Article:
Gregor McGill, a senior lawyer at the Crown Prosecution Service, said,
“In April 2014 the CPS received a file as part of Operation Tuleta. The file concerned allegations against two individuals of perverting the course of justice and perjury, and an additional allegation of unauthorised access to computer material against the second individual. In relation to the allegations of perjury and perverting the course of justice, it has been decided that no further action should be taken, as there was insufficient evidence for a realistic prospect of conviction for any offence.
“Any decision by the CPS does not imply any finding concerning guilt or criminal conduct; the CPS makes decisions only according to the test set out in the Code for Crown Prosecutors and it is applied in all decisions on whether or not to prosecute.
“In relation to the allegation of unauthorised computer access, that individual has been cautioned for an offence contrary to Section 1 of the Computer Misuse Act 1989.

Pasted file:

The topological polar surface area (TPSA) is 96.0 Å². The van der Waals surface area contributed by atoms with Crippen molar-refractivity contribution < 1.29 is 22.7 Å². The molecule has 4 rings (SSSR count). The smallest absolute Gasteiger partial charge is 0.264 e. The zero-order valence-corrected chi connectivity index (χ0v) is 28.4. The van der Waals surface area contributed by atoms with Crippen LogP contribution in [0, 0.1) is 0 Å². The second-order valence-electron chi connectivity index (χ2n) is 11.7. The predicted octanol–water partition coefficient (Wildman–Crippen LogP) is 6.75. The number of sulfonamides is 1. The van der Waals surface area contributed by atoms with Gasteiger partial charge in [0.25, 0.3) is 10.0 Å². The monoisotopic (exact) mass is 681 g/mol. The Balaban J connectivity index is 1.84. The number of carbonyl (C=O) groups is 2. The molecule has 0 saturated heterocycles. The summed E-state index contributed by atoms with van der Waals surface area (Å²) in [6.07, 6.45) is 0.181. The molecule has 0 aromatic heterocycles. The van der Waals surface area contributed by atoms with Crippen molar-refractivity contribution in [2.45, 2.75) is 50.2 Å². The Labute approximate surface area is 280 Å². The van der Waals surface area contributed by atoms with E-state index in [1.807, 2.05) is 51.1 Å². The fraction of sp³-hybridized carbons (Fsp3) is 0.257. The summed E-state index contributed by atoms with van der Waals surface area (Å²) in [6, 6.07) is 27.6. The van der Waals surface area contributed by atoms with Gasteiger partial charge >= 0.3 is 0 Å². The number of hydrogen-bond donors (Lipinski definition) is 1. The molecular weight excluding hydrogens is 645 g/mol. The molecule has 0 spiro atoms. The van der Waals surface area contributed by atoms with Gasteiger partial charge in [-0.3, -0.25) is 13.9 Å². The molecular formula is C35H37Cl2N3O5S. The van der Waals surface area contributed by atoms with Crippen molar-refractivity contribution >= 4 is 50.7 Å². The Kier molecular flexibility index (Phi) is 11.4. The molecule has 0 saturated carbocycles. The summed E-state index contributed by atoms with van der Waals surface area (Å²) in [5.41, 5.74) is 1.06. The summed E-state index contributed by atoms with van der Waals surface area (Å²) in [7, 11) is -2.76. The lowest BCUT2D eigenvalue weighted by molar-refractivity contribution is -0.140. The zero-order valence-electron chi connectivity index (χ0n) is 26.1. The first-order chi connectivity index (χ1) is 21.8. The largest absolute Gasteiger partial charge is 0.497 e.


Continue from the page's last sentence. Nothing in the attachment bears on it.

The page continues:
“The evidence was considered carefully in accordance with the Code for Crown Prosecutors and the DPP’s guidelines on the public interest in cases affecting the media.
“In accepting a caution an individual accepts responsibility for the offending set out.”
For editors: The CPS's function is not to decide whether a person is guilty of a criminal offence, but to make fair, independent and objective assessments about whether it is appropriate to present charges for the criminal court to consider. The CPS assessment of any case is not in any sense a finding of, or implication of, any guilt or criminal conduct. It is not a finding of fact, which can only be made by a court, but rather an assessment of what it might be possible to prove to a court, in accordance with the Code for Crown Prosecutors.
This assessment is based on the evidence available arising out of the police investigation and not on the evidence that is likely to be gathered by the defence, and likely to be used to test the prosecution evidence. The CPS charging decision is therefore necessarily an assessment on the basis of the evidence that is available to the CPS at the time the decision is made.
CPS prosecutors must also keep every case under review, so that they take account of any change in circumstances that occurs as the case develops, including what becomes known of the defence case. If appropriate, the CPS may change the charges or stop a case.